Driver Installation

The first step to setup the display is to install the necessary drivers. Depending on your exact hardware, you have a couple of options. After the driver setup, there are a couple of additional steps below.

Option 1. BrainCraft HAT Setup

If you have an Adafruit BrainCraft HAT, you'll first want to head over to the Adafruit BrainCraft HAT - Easy Machine Learning for Raspberry Pi guide and go through the setup process there. Specifically, you'll want to follow the Audio Setup, Fan Service Setup, and Display Module Install pages. This will guide you through all the pieces needed to prepare the Pi.

Option 2. PiTFT Setup

If you have just a bare PiTFT, you'll want to install the PiTFT Drivers. There is a new installer script now, so it can be installed with just a few commands. First, start by installing a few dependencies and downloading the repo:

cd ~
sudo pip3 install --upgrade adafruit-python-shell click
sudo apt-get install -y git
git clone
cd Raspberry-Pi-Installer-Scripts

Next, choose the install command based on your display. For the 2.4", 2.8", or 3.2" Resistive touchscreens, use the following command:

sudo -E env PATH=$PATH python3 --display=28r --rotation=90 --install-type=mirror

For the 3.5" Resistive touchscreen, use the following command:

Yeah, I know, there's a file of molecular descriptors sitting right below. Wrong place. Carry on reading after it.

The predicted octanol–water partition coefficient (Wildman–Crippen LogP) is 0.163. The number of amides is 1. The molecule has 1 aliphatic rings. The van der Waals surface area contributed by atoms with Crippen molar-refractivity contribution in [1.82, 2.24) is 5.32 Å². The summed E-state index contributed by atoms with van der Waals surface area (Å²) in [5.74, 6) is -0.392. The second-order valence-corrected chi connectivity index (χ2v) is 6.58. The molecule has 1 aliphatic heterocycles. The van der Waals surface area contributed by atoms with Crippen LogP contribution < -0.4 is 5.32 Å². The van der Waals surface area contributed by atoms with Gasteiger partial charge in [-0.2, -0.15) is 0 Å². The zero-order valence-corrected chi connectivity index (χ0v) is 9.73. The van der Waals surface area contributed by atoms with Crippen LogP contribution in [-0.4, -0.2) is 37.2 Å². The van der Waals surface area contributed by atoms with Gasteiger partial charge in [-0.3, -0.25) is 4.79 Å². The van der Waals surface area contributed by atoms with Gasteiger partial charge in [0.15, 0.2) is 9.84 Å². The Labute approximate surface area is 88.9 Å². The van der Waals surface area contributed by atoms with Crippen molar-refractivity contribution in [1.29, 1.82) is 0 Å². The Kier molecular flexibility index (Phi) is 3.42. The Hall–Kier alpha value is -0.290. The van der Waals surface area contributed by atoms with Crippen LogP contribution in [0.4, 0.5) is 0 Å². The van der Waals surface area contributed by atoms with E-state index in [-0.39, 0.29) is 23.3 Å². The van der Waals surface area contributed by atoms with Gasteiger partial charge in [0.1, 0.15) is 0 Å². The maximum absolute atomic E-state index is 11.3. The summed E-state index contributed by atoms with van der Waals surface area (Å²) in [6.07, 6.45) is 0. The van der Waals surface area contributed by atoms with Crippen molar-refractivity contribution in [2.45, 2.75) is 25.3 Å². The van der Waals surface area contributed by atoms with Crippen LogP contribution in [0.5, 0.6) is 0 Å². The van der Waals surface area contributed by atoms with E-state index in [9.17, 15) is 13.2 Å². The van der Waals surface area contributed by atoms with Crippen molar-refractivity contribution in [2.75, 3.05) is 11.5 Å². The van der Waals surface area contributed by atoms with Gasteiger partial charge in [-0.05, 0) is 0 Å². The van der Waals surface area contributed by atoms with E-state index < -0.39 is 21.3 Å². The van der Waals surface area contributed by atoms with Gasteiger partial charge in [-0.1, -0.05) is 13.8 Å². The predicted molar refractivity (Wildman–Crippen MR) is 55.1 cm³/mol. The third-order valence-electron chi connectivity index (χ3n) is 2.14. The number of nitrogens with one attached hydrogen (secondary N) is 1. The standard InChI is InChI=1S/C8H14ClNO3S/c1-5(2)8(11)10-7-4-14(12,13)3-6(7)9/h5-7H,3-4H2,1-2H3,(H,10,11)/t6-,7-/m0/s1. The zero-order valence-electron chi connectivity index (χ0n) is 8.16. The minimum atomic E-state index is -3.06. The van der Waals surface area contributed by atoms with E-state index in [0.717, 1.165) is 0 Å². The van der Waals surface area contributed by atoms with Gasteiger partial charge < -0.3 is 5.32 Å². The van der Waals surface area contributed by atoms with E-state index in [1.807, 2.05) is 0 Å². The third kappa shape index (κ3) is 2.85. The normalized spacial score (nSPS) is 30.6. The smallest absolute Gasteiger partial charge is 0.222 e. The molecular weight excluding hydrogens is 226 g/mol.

sudo -E env PATH=$PATH python3 --display=35r --rotation=90 --install-type=mirror

For the 2.8" Capacitive touchscreen, use the following command:

sudo -E env PATH=$PATH python3 --display=28c --rotation=90 --install-type=mirror

When you get asked to reboot, reboot!

After it reboots, you should now see your desktop on the display.

Make the TFT the Default Display

With the Desktop Environment, you can set the default display by setting an environment variable. To set the TFT as the display where the window is drawn, there are a few ways to do this depending on the level of permanence that you would like to give it. Each way involves setting the DISPLAY environment variable to :0.

The first way is to prefix every command with DISPLAY=:0. This sets the enviroment variable until the command is done executing. So if you wanted to run libcamera-hello, you would type out:

DISPLAY=:0 libcamera-hello

The second way is to set the variable for the remainder of the SSH terminal session. To do this, just run the command every time you SSH into the Pi:

export DISPLAY=:0

The third way is to set it in a file that automatically runs each time you connect with SSH such as .bashrc. Of course this also assumes you continue using bash as your default shell. To make a backup of your current .bashrc file and add it, just run these commands:

cp ~/.bashrc ~/.bashrc.backup
echo "export DISPLAY=:0" >> ~/.bashrc
source ~/.bashrc

For the sake of simplicity, this guide will assume you are using one of the latter two methods. If you wanted to use the first method, just prefix it to any command that uses the camera such as the libcamera apps or any of the rpi-vision demos.

This guide was first published on Sep 04, 2019. It was last updated on Mar 08, 2024.

This page (Display Setup) was last updated on Mar 08, 2024.

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